Maiello: Where Your Tax Dollars Go
Doc Cleveland: Copyright vs. Truth
I thought oil was supposed to be fungible, so I was curious as to why a barrel of Brent could be selling in the low $100s while WTI was around $85/barrel. That sixteen dollar spread is some sort of record.
Fungible refers to a commodity that is easily exchanged or substituted for other units of the same commodity - like currency. Because of cut and color, diamonds are not exactly fungible with other diamonds, but wheat is generally wheat, and I thought light sweet oil was generally light sweet oil. But it isn't.
"The conspirators are nothing but corpses."
-- Hossein Hamadani, Islamic Revolutionary Guard Corps, Iran
As Egypt glows bright and the media buzzes sunnily about the benevolent power of online social networks, anything seems possible.
Today the world turns hopeful eyes to Iran as leaked cell-phone videos hint at massive protests in the streets of Tehran. "This may be the first spark of revolution in Iran," crowed the Jerusalem Post. [Read more]
The protest movement in Egypt has suddenly alerted many Westerners to the existence of the Muslim Brotherhood, a newish group who did not emerge in Egypt until almost the end of the Coolidge Administration. Furthermore, this fast-breaking development has alerted Western pundits, bloggers, and politicians to the urgent need to say something about the Muslim Brotherhood. [Read more]
There's an old chestnut that says that two democracies have never gone to war. It's not quite true, or only true if you aggressively redefine "democracy" until you've fallen into the "no-true-Scotsman" fallacy. ("No true democracy ever goes to war with another ...." ) But it is an instructive half-truth: functional democracies very rarely go to war with one another.
Having watched events unfold in Egypt this past week, I must say I am impressed by the bravery and strength of will shown by the Egyptian people. They are standing tall against a dictatorial regime, and that is to be applauded.
However, I am not quite certain yet if Egyptian President Hosni Mubarak should step down. Because, while I understand he runs a repressive regime with little to no care about basic human rights, this is not a black and white issue. There are many unanswered questions still, with the main one being - how does it affect me? [Read more]
A story of a dog’s dedication to its family, following their deaths last week in Brazil. Translated from Fohla.com:
The former street-dog Caramelo helped rescue the bodies of its owners, whose were killed during last week’s rains, then did not want to leave the makeshift grave of his owner. [Read more]
My wife and I noticed several months ago that the food we chose to buy was getting much more expensive. I was probably more inspired by Michael Pollan and she by Mehmet Oz, but years ago we agreed that we would cut out the hydrogenated stuff and the high fructose stuff and the high sodium stuff.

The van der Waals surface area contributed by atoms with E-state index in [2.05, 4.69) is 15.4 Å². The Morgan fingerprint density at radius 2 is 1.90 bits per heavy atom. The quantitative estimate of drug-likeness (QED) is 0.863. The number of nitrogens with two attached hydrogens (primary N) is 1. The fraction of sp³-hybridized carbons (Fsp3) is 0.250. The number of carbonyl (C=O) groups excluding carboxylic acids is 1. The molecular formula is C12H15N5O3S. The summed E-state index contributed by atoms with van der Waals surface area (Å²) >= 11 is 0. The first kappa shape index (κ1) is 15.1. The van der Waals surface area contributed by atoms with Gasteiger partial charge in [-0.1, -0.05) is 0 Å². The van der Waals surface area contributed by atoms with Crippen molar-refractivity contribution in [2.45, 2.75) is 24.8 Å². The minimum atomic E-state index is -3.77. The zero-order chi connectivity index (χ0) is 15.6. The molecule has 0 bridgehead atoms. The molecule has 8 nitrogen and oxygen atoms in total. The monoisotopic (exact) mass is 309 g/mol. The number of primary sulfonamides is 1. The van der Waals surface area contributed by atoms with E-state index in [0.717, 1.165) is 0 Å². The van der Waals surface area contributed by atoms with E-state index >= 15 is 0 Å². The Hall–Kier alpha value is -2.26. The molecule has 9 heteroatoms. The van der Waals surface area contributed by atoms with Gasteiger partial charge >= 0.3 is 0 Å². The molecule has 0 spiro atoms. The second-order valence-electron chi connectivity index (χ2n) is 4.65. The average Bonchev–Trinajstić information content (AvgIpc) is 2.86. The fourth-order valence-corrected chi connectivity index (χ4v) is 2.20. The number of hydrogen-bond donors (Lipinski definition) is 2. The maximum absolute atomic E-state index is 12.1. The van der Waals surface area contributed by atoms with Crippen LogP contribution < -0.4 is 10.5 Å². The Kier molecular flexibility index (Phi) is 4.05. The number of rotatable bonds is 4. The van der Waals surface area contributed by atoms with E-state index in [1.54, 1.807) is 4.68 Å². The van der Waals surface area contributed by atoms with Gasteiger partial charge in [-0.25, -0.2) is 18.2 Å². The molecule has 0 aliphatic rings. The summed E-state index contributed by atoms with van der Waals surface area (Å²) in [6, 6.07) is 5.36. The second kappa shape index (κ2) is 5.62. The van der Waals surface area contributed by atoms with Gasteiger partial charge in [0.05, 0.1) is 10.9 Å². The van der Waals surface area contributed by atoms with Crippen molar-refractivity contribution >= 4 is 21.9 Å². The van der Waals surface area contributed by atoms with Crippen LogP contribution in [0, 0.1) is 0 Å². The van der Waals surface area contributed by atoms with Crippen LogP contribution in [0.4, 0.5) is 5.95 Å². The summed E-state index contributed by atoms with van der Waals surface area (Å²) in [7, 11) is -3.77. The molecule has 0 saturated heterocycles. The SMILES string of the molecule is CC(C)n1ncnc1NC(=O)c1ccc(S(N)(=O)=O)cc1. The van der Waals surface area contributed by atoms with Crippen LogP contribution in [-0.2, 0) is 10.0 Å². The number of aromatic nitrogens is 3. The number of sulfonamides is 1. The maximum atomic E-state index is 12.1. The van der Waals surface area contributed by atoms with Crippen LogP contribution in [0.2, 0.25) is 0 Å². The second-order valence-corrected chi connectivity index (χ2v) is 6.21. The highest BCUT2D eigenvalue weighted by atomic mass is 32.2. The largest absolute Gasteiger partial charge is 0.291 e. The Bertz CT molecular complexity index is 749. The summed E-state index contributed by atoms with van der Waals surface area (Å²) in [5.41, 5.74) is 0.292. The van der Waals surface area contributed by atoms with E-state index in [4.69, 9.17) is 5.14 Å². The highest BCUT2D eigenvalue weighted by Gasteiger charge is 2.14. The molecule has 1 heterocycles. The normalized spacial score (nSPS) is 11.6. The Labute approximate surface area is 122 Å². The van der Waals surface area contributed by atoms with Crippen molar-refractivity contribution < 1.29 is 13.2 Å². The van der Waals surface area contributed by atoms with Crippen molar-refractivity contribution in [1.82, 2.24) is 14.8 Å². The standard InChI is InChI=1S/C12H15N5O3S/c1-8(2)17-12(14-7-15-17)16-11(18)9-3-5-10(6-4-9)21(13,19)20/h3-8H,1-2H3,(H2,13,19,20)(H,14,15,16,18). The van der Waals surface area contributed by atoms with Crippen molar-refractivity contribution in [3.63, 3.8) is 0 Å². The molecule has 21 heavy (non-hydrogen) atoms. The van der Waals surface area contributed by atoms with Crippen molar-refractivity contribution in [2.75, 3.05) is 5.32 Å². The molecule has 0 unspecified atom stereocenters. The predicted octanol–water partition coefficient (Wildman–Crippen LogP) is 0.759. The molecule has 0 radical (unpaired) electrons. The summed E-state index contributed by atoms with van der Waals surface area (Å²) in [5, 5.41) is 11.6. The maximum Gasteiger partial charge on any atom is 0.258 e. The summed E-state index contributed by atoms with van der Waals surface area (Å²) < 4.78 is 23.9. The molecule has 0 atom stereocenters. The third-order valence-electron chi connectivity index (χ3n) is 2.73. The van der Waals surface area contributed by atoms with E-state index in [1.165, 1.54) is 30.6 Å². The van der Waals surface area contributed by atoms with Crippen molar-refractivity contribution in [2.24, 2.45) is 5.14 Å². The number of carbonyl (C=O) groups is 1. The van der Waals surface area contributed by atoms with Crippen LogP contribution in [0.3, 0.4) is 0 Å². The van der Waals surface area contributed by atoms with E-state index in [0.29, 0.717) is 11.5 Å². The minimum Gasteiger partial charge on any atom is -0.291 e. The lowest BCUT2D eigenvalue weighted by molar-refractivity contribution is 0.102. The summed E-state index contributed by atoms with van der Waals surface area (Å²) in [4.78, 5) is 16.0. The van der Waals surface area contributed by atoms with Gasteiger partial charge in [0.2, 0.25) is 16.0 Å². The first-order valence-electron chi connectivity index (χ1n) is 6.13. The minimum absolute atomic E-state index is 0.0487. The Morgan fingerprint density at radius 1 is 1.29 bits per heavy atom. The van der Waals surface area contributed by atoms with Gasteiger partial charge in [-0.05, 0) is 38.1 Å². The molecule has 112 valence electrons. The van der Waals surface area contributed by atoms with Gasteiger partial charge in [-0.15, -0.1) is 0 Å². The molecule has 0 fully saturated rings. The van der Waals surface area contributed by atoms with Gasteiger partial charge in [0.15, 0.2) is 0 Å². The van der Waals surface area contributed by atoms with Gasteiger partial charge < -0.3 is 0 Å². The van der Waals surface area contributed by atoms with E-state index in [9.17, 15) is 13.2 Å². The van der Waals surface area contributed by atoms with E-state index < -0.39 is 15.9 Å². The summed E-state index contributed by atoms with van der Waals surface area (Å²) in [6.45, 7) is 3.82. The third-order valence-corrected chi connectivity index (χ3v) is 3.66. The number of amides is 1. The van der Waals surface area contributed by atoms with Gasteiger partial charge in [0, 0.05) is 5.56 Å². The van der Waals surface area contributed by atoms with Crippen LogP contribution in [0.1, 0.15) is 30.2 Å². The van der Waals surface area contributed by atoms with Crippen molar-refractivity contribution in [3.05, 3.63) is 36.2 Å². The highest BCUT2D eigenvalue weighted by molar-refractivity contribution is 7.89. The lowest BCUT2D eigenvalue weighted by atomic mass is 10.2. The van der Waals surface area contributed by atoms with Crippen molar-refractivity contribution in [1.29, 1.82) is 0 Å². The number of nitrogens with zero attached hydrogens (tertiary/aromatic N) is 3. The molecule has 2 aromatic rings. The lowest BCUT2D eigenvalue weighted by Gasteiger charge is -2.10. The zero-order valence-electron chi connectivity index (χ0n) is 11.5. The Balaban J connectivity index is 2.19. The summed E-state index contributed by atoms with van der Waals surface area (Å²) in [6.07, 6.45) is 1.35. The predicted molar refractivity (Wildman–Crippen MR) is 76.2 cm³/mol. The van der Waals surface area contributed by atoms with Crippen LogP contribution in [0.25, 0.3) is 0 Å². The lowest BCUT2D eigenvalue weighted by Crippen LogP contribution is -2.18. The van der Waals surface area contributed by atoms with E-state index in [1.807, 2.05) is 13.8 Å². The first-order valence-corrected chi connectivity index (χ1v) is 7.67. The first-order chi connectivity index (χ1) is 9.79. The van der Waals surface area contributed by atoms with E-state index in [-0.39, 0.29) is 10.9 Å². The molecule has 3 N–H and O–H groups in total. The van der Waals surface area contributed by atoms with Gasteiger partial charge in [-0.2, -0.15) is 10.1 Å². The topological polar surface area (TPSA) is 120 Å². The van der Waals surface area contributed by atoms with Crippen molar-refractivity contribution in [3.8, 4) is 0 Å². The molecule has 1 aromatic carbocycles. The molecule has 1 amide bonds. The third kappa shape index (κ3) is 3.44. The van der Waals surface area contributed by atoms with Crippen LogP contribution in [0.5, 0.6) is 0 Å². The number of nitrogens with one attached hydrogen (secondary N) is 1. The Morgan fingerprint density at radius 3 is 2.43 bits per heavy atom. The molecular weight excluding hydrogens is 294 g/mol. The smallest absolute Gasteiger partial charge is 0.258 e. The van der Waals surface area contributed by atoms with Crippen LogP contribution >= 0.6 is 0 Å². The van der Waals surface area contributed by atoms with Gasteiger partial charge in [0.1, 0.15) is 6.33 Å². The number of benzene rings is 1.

I agree that hearing Julian Assange's lawyers outrage that leaked information pertaining to the rape charges against him should have never been made public is funny. I also agree with David Seaton that politics is politics and that anything that makes Assange look like a hypocrite is bad news for him. In the game he's playing image is important. You can't be for the release of all secrets except for your own. All absolutists find their petards hoisted sooner or later. [Read more]
... and so do their cars, according to Sharon Astyk. ASPO has posted about a dozen more of the talks from their October 2010 conference in DC, one of which was by Astyk under the conference's, "Can We Fill the Gap" series. James Schlesinger's and Bianca Jagger's are also posted, but I'm more curious to see Tom Whipple and John Michael Greer, myself. [Read more]
One of my fondest memories was showing Fahrenheit 451 to my stepson. After Guy Montag finds the community of living books at the end (of the film), my stepson proclaimed them heroes with the sort of ardor most kids reserve for famous athletes. He's a librarian now.
The Post Carbon Institute posts this series of videos of a talk by Richard Douthwaite, co-founder of Feasta, an Irish think tank concerned with sustainable economics. He was speaking by phone and video to a group in Michigan, about a month before last year's Copenhagen Summit climate talks, so it is like watching Max Headroom do a slide show. The first four videos are about the problem, the last two are Feasta's proposal for a cap and share system and debt-free currency to keep the poorer folk going. Needless to say, nothing like those ideas have happened. København seems to have been symbolic, the rich are growing richer and the poor are struggling. [Read more]
This evening, I was amused to see last night's Daily Show discussing Wikileaks as regards transparency vs privacy:
Part of my morning was spent at the dentist, so there won’t be as much to report today. That said, today is World AIDS Day. As much as ever before, we need to focus on this disease, that is affecting our youth more than ever.
Of late, it seems the fear of AIDS has dissipated somewhat. It shouldn’t. It remains a horrifying disease with no cure. Protect yourselves. All of you. [Read more]
We must stop all leaks. [Read more]